In this essay the writer traces the historical process of the making and carrying out of policies concerning environmental protection by the Chinese government since 1980s. While making great progress in national economy, China has made efforts in the field of environmental protection for the last three decades: it has spent a large amount of money to save energy and reduce pollution. However, back in 1980s the need for economic growth came first, so the issue of environmental conservation was outweighed. Although the government came to realize the necessity of tackling the environmental problem in the 1990s, it failed to make effective, practicable and lasting policies on the matter. In the 21st century, the government has to change the situation. Confronted with the whole issues of environmentalism, the first thing that the government has to do is to modify the “Economic Development First” principle and work out the best fit between economic development and environmental protection.
This article surveys the concept of framing in political consciousness research, and examines its logical implications and theoretical validity as a leading principle of researches. The psychological principles which determine the perception of decision-making problems and the evaluation of probable results which come out of the decisions will bring about remarkable shifts of preference when the same issues are framed in different manners. And this new shift will be easily anticipated and predicted so far as a paradigm change of framing is concerned. In consequence of the consideration, a new framework will be presented as a guiding principle of researches.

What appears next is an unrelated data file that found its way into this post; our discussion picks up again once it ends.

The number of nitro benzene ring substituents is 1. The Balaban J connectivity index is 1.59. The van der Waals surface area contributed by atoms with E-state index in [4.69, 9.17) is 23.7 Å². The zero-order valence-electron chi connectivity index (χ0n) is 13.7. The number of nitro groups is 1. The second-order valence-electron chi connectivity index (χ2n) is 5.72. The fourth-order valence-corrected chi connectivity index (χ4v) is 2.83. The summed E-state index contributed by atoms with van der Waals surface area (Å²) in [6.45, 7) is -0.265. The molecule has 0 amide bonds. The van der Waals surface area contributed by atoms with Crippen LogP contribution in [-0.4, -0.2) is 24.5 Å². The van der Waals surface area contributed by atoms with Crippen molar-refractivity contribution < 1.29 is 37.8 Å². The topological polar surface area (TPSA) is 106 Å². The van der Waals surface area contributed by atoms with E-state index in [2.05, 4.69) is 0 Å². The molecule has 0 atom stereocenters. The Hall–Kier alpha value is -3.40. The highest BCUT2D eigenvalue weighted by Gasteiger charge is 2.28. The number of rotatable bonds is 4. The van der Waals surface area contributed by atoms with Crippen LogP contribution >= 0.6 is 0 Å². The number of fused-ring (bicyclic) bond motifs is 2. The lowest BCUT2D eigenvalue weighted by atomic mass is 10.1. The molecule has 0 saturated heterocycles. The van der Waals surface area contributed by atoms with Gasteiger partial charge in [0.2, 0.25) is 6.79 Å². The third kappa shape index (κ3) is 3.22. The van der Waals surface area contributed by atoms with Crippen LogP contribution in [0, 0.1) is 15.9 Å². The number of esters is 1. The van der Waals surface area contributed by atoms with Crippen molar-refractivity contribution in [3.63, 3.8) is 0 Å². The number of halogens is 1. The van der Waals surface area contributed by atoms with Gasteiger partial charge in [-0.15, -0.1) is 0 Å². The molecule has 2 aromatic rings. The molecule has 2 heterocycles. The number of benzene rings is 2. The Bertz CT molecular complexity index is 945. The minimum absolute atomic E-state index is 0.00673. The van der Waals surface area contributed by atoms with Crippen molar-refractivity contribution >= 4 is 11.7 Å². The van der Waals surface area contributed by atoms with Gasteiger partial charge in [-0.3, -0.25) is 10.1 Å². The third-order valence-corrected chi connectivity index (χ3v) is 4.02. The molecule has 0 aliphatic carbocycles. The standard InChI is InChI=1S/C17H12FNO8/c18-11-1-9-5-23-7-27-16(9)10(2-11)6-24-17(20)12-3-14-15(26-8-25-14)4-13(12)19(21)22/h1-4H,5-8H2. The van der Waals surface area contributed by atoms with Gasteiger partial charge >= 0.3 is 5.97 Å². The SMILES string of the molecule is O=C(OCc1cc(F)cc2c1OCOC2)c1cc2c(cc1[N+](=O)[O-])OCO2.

In this paper the writer will demonstrate that video-recorded opera works are great use to develop an ability to understand other peoples, their countries and cultures. Here in Japan, few cities have an opera house; few people can enjoy operas as they are actually performed before their eyes just in the town they live in and exactly at the time they have an opportunity. Yet the development of IT as well as audio-visual technology has allowed opera to attract an increasing number of persons. With a lot of performances recorded on video/disk and DVDs, more and more works have reached to an ever wider audience. They can also gain access to the contents of the plays by means of subscriptions. What is more, video-recorded operas are a great help in teaching people Western history. In many operas, heroes and heroines of Greek mythology and statesmen and generals of Roman Empire appear on the stage. While enjoying operas people can learn a lot about the historical situations and cultures not only of the ancient world but of the modern European countries where the works were written.
In many cases, what a private person or persons, a group or groups, whether known or not, express on the computer network can be defamating others or regarded as defamation. The Internet is a useful tool for expressing ourselves. However, the ability to express ideas anytime, anywhere on the Internet creates a risk of defamation by others, and such defamating and illegal acts could easily be expanded and reproduced by copying them. The resulting amount of damage caused can easily become much greater than before the use of the Internet was common in society. By analyzing decisions of courts of justice on defamation on the computer network, this article examines the responsibility of those who express themselves on the Internet and of the Internet service providers respectively. It also examines the significance of the Japanese Act on the Limitation of Liability for Damages of Specified Telecommunications Service Providers and the Right to Demand Disclosure of Identification Information of the Senders．